It is soooooooo frustrating.

    Hang in there!


    1. Thank you both, thank you Ben! Frau (Turner), I think it’s a great idea to go meet the teacher. There’s a strange history here of my colleague’s having total control over the regular Russian program at the middle school (despite the fact that she’s only in charge of immersion and there is another department head). So I think I’ll do just that…go share my first-week videos with her, and give her any ideas I can.

      Louisa, I am so sorry that you have that person in your department. I can understand someone not feeling she has time, but since she has no experience, you’d think she’d want to see what’s going on elsewhere. I would be jumping at the chance!

  3. It is hard to believe that this is happening to you. I believe that is your video, the one teaching Russian to the volunteers from the cross country and tennis teams. That was a great demonstration.

    Hopefully things will start turning back around.

    1. Nathaniel, that was a video of me! And Chill, I am going to make that invitation, but we have a Bryce meeting the Thursday before our state conference, and I’m not sure we’re having the regular (now Second Friday) meeting this month, because of the conference. Maybe we should do it anyway!

      PS Anyone who can drop some money and come to Alaska on a cheap ticket, come to our conference! I promise I will pick you up and take you to Seward (or I will find someone who can). It starts on September 19 and goes through Sunday.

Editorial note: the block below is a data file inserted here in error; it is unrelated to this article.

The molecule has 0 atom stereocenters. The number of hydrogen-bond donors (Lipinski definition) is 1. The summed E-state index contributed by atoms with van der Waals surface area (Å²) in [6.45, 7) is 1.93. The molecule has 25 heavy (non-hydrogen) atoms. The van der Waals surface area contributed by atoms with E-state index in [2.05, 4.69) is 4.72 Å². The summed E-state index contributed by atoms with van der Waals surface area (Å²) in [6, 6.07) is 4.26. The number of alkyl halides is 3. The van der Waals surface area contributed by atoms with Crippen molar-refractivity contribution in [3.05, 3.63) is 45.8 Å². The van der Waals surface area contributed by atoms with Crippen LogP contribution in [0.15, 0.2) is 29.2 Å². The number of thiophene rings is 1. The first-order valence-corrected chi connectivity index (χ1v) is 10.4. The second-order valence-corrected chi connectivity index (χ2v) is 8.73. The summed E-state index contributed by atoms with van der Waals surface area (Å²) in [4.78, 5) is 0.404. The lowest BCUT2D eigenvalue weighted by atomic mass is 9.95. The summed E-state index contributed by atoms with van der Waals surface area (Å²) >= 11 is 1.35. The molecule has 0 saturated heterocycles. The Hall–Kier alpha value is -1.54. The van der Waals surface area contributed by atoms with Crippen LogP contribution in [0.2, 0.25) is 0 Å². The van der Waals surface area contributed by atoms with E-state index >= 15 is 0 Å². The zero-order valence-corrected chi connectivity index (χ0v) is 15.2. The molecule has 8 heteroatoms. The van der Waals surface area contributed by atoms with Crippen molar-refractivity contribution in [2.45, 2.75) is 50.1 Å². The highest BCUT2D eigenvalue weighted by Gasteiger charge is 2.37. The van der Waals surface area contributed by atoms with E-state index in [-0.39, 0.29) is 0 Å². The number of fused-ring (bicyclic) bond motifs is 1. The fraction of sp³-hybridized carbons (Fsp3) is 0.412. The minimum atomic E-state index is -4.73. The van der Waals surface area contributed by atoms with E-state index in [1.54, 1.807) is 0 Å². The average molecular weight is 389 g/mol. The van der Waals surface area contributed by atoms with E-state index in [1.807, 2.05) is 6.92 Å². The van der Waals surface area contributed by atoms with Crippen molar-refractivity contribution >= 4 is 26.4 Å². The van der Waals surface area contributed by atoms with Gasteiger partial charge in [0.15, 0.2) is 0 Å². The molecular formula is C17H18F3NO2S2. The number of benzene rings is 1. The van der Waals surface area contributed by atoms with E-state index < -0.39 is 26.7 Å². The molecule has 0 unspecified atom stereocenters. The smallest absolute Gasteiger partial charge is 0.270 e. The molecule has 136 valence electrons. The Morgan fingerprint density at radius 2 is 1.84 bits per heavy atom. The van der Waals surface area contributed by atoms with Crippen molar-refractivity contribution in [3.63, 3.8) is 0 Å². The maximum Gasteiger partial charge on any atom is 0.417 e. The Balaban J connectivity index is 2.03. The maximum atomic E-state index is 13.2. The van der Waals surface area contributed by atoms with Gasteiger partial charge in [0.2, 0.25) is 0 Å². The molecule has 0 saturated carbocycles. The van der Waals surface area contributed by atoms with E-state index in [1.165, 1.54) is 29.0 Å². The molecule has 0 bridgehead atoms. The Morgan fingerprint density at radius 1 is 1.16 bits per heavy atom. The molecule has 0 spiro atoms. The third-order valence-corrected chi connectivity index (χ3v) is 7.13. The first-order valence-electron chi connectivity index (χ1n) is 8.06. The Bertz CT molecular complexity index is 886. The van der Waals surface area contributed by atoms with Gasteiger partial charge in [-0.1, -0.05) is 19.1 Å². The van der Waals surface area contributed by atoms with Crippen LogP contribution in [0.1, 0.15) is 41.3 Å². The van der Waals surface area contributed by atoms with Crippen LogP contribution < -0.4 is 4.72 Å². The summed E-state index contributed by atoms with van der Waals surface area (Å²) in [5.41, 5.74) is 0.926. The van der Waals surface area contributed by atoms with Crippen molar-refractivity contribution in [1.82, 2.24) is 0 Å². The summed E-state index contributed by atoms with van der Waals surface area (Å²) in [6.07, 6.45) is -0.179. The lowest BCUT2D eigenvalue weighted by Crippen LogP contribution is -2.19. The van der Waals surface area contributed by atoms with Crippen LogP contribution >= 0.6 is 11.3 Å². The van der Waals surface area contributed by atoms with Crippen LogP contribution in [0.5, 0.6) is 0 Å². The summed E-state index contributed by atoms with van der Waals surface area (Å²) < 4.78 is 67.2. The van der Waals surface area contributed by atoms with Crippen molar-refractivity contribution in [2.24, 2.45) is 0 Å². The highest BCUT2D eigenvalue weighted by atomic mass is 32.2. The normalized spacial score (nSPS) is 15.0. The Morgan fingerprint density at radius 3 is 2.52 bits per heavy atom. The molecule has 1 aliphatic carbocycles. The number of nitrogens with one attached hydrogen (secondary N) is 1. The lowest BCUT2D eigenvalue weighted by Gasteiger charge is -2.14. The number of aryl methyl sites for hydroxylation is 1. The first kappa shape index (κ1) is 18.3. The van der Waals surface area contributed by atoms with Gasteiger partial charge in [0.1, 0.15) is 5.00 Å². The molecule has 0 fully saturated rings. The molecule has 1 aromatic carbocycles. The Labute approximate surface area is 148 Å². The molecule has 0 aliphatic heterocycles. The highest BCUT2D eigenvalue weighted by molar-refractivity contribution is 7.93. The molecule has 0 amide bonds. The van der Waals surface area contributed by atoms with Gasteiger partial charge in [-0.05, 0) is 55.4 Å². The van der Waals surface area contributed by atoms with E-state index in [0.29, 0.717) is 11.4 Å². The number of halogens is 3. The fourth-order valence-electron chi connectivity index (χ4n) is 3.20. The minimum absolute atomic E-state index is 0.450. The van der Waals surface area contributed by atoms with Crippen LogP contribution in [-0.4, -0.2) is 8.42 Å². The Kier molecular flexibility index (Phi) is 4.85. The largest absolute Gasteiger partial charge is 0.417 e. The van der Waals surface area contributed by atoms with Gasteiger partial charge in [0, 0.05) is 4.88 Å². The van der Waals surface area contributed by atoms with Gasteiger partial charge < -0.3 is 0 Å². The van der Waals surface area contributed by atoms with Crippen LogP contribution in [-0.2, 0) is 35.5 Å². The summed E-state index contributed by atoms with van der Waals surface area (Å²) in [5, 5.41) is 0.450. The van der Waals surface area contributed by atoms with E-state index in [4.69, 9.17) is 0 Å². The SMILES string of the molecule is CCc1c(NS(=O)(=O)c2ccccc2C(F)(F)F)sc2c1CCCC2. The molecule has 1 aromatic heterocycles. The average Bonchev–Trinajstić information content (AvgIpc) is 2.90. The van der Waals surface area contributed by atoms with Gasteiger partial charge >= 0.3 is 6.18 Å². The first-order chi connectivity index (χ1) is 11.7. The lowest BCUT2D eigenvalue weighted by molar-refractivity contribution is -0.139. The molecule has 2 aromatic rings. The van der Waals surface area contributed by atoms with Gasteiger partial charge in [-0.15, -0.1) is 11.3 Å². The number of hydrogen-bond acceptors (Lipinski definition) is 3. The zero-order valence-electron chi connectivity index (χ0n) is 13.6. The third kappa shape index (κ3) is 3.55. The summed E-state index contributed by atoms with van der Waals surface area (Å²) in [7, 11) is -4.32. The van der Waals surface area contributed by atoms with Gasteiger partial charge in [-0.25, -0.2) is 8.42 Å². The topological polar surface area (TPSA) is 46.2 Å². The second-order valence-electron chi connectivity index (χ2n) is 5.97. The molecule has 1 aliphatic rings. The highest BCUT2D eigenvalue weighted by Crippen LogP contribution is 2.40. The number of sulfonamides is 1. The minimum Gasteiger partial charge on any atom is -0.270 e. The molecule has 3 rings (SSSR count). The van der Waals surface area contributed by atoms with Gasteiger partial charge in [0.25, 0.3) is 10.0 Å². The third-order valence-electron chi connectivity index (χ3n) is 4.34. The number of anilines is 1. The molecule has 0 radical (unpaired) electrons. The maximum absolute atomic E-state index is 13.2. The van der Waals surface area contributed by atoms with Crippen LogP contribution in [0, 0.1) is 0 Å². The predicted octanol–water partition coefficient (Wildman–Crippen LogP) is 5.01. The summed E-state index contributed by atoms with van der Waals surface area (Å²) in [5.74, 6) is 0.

4. Michele, I was re-reading Dune with week and remembered something important: Fear is the mind-killer. Sounds like your Russian colleague has allowed fear to kill her mind. I agree that going to the new Russian teacher without her blessing might be the best move before she kills the program dead! All that matters is that kids are learning, and you have amply shown that.

    1. Hi all,

      Just found this post, and thought I’d share the update. I did get in touch with the teacher, shared with her some videos of my classes, and she had several questions about what year the kids were in; I had to tell her it was day 4 and 5 she was watching. She said she really wished she could do that, but had to get through some Praxis testing before she could do anything but follow the book. She did need some help to use the on-line grading system. I walked her through it.

      I invited her to First Fridays, to our conference, to everything, and she couldn’t come to any of it until we were doing academic plans, when she followed the lead of her mentor teacher and helped us put together a predictably bad first-year plan.

      Most kids have dropped her class. She will not be coming back next year, because she didn’t pass anything. I have been beating down the doors at that school, begging to teach those classes. We’ve got huge budget fights going on, but I’m still fighting for those kids! It would probably take a year or two to build up the program again (the French teacher with the TPRS skills retired, so next year his kids will all be at our school and there won’t be any more).

      Sad, sad, sad. TPRS saves teachers and kids. I don’t go out and preach to the crowds any more, but I’m thinking we need to have another intro to TPRS course in our district.